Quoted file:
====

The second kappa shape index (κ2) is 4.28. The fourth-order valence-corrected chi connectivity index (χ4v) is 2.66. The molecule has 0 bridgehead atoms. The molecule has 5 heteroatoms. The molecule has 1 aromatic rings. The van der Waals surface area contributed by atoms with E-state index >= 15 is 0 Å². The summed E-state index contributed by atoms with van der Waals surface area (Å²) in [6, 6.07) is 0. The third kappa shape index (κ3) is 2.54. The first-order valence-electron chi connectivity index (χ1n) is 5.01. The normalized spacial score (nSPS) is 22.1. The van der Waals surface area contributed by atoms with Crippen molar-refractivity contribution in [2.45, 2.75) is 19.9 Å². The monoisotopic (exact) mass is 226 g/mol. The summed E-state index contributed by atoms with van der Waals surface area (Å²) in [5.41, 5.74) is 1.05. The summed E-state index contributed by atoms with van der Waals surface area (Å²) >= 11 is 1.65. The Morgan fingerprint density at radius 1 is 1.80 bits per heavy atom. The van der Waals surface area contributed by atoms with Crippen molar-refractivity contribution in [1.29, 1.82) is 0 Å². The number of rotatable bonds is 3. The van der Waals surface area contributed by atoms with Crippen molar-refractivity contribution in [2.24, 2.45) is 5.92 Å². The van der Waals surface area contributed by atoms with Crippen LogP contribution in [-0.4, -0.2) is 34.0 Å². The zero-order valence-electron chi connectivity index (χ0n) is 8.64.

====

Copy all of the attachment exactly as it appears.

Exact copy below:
The second kappa shape index (κ2) is 4.28. The fourth-order valence-corrected chi connectivity index (χ4v) is 2.66. The molecule has 0 bridgehead atoms. The molecule has 5 heteroatoms. The molecule has 1 aromatic rings. The van der Waals surface area contributed by atoms with E-state index >= 15 is 0 Å². The summed E-state index contributed by atoms with van der Waals surface area (Å²) in [6, 6.07) is 0. The third kappa shape index (κ3) is 2.54. The first-order valence-electron chi connectivity index (χ1n) is 5.01. The normalized spacial score (nSPS) is 22.1. The van der Waals surface area contributed by atoms with Crippen molar-refractivity contribution in [2.45, 2.75) is 19.9 Å². The monoisotopic (exact) mass is 226 g/mol. The summed E-state index contributed by atoms with van der Waals surface area (Å²) in [5.41, 5.74) is 1.05. The summed E-state index contributed by atoms with van der Waals surface area (Å²) >= 11 is 1.65. The Morgan fingerprint density at radius 1 is 1.80 bits per heavy atom. The van der Waals surface area contributed by atoms with Crippen molar-refractivity contribution in [1.29, 1.82) is 0 Å². The number of rotatable bonds is 3. The van der Waals surface area contributed by atoms with Crippen molar-refractivity contribution in [2.24, 2.45) is 5.92 Å². The van der Waals surface area contributed by atoms with Crippen LogP contribution in [-0.4, -0.2) is 34.0 Å². The zero-order valence-electron chi connectivity index (χ0n) is 8.64.